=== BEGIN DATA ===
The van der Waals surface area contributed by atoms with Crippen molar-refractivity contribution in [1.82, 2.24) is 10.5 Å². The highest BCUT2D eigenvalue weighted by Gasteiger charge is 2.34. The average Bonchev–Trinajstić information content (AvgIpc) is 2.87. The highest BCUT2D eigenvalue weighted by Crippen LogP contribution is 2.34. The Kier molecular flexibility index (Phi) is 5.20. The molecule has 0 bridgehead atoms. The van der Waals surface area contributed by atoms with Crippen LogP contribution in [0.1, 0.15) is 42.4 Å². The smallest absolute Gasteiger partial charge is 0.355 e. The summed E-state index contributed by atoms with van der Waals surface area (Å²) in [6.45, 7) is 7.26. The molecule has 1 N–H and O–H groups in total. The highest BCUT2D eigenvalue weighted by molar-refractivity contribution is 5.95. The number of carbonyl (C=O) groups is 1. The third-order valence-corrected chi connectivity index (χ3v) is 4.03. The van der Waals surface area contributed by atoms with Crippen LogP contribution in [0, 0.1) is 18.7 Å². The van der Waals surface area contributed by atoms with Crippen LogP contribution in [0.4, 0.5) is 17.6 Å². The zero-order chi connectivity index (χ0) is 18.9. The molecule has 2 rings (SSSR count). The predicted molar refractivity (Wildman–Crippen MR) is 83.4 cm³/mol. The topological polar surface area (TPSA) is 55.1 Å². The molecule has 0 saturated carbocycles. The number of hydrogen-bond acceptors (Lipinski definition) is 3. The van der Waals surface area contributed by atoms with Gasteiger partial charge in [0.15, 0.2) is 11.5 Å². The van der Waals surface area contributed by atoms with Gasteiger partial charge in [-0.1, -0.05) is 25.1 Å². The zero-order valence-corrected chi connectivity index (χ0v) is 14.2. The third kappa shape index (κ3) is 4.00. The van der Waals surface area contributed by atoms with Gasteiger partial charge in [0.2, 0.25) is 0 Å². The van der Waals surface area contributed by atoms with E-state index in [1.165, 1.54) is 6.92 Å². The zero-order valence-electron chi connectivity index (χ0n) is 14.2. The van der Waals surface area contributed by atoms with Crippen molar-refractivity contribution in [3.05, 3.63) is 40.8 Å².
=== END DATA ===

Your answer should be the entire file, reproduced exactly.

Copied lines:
The van der Waals surface area contributed by atoms with Crippen molar-refractivity contribution in [1.82, 2.24) is 10.5 Å². The highest BCUT2D eigenvalue weighted by Gasteiger charge is 2.34. The average Bonchev–Trinajstić information content (AvgIpc) is 2.87. The highest BCUT2D eigenvalue weighted by Crippen LogP contribution is 2.34. The Kier molecular flexibility index (Phi) is 5.20. The molecule has 0 bridgehead atoms. The van der Waals surface area contributed by atoms with Crippen LogP contribution in [0.1, 0.15) is 42.4 Å². The smallest absolute Gasteiger partial charge is 0.355 e. The summed E-state index contributed by atoms with van der Waals surface area (Å²) in [6.45, 7) is 7.26. The molecule has 1 N–H and O–H groups in total. The highest BCUT2D eigenvalue weighted by molar-refractivity contribution is 5.95. The number of carbonyl (C=O) groups is 1. The third-order valence-corrected chi connectivity index (χ3v) is 4.03. The van der Waals surface area contributed by atoms with Crippen LogP contribution in [0, 0.1) is 18.7 Å². The van der Waals surface area contributed by atoms with Crippen LogP contribution in [0.4, 0.5) is 17.6 Å². The zero-order chi connectivity index (χ0) is 18.9. The molecule has 2 rings (SSSR count). The predicted molar refractivity (Wildman–Crippen MR) is 83.4 cm³/mol. The topological polar surface area (TPSA) is 55.1 Å². The molecule has 0 saturated carbocycles. The number of hydrogen-bond acceptors (Lipinski definition) is 3. The van der Waals surface area contributed by atoms with Gasteiger partial charge in [0.15, 0.2) is 11.5 Å². The van der Waals surface area contributed by atoms with Gasteiger partial charge in [-0.1, -0.05) is 25.1 Å². The zero-order valence-corrected chi connectivity index (χ0v) is 14.2. The third kappa shape index (κ3) is 4.00. The van der Waals surface area contributed by atoms with Gasteiger partial charge in [0.2, 0.25) is 0 Å². The van der Waals surface area contributed by atoms with E-state index in [1.165, 1.54) is 6.92 Å². The zero-order valence-electron chi connectivity index (χ0n) is 14.2. The van der Waals surface area contributed by atoms with Crippen molar-refractivity contribution in [3.05, 3.63) is 40.8 Å².